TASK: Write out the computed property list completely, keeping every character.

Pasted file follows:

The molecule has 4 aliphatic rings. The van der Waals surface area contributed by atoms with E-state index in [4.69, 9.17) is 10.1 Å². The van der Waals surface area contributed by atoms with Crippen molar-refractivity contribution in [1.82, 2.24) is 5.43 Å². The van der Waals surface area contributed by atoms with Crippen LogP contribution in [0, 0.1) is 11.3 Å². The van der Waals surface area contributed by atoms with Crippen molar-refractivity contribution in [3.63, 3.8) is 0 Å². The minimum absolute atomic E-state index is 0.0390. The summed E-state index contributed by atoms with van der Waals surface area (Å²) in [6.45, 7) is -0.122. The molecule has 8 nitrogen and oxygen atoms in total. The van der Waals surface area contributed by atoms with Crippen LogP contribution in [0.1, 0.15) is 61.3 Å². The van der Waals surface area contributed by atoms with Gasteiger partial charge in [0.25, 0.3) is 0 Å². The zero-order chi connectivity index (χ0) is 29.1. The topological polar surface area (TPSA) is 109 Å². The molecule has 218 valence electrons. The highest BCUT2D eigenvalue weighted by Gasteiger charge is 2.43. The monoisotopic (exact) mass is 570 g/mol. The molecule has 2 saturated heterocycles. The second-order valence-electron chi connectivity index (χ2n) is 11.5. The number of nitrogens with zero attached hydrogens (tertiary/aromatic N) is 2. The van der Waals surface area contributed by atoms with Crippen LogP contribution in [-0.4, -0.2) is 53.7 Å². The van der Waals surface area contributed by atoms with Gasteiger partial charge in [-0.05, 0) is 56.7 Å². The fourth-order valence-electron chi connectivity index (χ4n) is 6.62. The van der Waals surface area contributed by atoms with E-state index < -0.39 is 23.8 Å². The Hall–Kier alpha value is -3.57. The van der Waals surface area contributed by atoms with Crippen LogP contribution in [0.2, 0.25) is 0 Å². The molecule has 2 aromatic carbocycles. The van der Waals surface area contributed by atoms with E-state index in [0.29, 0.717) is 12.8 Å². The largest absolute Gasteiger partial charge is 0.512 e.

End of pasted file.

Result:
The molecule has 4 aliphatic rings. The van der Waals surface area contributed by atoms with E-state index in [4.69, 9.17) is 10.1 Å². The van der Waals surface area contributed by atoms with Crippen molar-refractivity contribution in [1.82, 2.24) is 5.43 Å². The van der Waals surface area contributed by atoms with Crippen LogP contribution in [0, 0.1) is 11.3 Å². The van der Waals surface area contributed by atoms with Crippen molar-refractivity contribution in [3.63, 3.8) is 0 Å². The minimum absolute atomic E-state index is 0.0390. The summed E-state index contributed by atoms with van der Waals surface area (Å²) in [6.45, 7) is -0.122. The molecule has 8 nitrogen and oxygen atoms in total. The van der Waals surface area contributed by atoms with Crippen LogP contribution in [0.1, 0.15) is 61.3 Å². The van der Waals surface area contributed by atoms with Gasteiger partial charge in [0.25, 0.3) is 0 Å². The zero-order chi connectivity index (χ0) is 29.1. The topological polar surface area (TPSA) is 109 Å². The molecule has 218 valence electrons. The highest BCUT2D eigenvalue weighted by Gasteiger charge is 2.43. The monoisotopic (exact) mass is 570 g/mol. The molecule has 2 saturated heterocycles. The second-order valence-electron chi connectivity index (χ2n) is 11.5. The number of nitrogens with zero attached hydrogens (tertiary/aromatic N) is 2. The van der Waals surface area contributed by atoms with Crippen LogP contribution in [-0.4, -0.2) is 53.7 Å². The van der Waals surface area contributed by atoms with Gasteiger partial charge in [-0.05, 0) is 56.7 Å². The fourth-order valence-electron chi connectivity index (χ4n) is 6.62. The van der Waals surface area contributed by atoms with E-state index < -0.39 is 23.8 Å². The Hall–Kier alpha value is -3.57. The van der Waals surface area contributed by atoms with Crippen LogP contribution in [0.2, 0.25) is 0 Å². The molecule has 2 aromatic carbocycles. The van der Waals surface area contributed by atoms with E-state index in [0.29, 0.717) is 12.8 Å². The largest absolute Gasteiger partial charge is 0.512 e.